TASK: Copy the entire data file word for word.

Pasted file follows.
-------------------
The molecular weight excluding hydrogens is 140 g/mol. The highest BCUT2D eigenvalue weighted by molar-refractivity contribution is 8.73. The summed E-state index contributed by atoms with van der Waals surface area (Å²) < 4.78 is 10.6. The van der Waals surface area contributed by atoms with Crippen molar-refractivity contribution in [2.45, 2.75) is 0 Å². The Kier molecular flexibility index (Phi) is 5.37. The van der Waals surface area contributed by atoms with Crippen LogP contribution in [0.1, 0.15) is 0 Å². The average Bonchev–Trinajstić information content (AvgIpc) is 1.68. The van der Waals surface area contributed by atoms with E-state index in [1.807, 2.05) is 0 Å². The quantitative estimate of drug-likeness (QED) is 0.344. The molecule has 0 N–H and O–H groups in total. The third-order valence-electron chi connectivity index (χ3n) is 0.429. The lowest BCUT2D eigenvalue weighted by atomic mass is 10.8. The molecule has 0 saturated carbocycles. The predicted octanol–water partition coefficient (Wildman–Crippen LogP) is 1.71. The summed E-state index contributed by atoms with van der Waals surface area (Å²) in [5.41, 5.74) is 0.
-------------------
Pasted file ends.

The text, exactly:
The molecular weight excluding hydrogens is 140 g/mol. The highest BCUT2D eigenvalue weighted by molar-refractivity contribution is 8.73. The summed E-state index contributed by atoms with van der Waals surface area (Å²) < 4.78 is 10.6. The van der Waals surface area contributed by atoms with Crippen molar-refractivity contribution in [2.45, 2.75) is 0 Å². The Kier molecular flexibility index (Phi) is 5.37. The van der Waals surface area contributed by atoms with Crippen LogP contribution in [0.1, 0.15) is 0 Å². The average Bonchev–Trinajstić information content (AvgIpc) is 1.68. The van der Waals surface area contributed by atoms with E-state index in [1.807, 2.05) is 0 Å². The quantitative estimate of drug-likeness (QED) is 0.344. The molecule has 0 N–H and O–H groups in total. The third-order valence-electron chi connectivity index (χ3n) is 0.429. The lowest BCUT2D eigenvalue weighted by atomic mass is 10.8. The molecule has 0 saturated carbocycles. The predicted octanol–water partition coefficient (Wildman–Crippen LogP) is 1.71. The summed E-state index contributed by atoms with van der Waals surface area (Å²) in [5.41, 5.74) is 0.